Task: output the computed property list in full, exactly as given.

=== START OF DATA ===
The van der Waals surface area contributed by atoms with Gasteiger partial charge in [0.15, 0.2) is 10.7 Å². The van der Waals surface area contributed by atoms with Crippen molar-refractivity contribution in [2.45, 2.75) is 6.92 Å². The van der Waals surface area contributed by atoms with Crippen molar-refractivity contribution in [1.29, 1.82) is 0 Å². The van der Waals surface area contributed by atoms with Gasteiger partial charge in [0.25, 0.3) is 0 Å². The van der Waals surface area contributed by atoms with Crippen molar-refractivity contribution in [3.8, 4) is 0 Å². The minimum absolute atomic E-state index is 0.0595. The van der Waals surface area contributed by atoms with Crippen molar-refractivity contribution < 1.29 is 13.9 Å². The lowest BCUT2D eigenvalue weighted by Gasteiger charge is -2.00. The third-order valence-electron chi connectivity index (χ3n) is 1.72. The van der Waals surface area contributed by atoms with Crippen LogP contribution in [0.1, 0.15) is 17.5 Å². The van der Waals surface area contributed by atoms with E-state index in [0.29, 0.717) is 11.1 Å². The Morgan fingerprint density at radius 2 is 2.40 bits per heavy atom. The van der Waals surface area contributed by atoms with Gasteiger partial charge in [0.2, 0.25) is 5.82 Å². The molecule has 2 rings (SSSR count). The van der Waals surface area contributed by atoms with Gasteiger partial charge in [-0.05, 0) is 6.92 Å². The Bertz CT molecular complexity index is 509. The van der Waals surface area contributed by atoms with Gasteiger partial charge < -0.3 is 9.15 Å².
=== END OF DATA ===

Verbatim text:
The van der Waals surface area contributed by atoms with Gasteiger partial charge in [0.15, 0.2) is 10.7 Å². The van der Waals surface area contributed by atoms with Crippen molar-refractivity contribution in [2.45, 2.75) is 6.92 Å². The van der Waals surface area contributed by atoms with Crippen molar-refractivity contribution in [1.29, 1.82) is 0 Å². The van der Waals surface area contributed by atoms with Gasteiger partial charge in [0.25, 0.3) is 0 Å². The van der Waals surface area contributed by atoms with Crippen molar-refractivity contribution in [3.8, 4) is 0 Å². The minimum absolute atomic E-state index is 0.0595. The van der Waals surface area contributed by atoms with Crippen molar-refractivity contribution < 1.29 is 13.9 Å². The lowest BCUT2D eigenvalue weighted by Gasteiger charge is -2.00. The third-order valence-electron chi connectivity index (χ3n) is 1.72. The van der Waals surface area contributed by atoms with Crippen LogP contribution in [0.1, 0.15) is 17.5 Å². The van der Waals surface area contributed by atoms with E-state index in [0.29, 0.717) is 11.1 Å². The Morgan fingerprint density at radius 2 is 2.40 bits per heavy atom. The van der Waals surface area contributed by atoms with Gasteiger partial charge in [0.2, 0.25) is 5.82 Å². The molecule has 2 rings (SSSR count). The van der Waals surface area contributed by atoms with Gasteiger partial charge in [-0.05, 0) is 6.92 Å². The Bertz CT molecular complexity index is 509. The van der Waals surface area contributed by atoms with Gasteiger partial charge < -0.3 is 9.15 Å².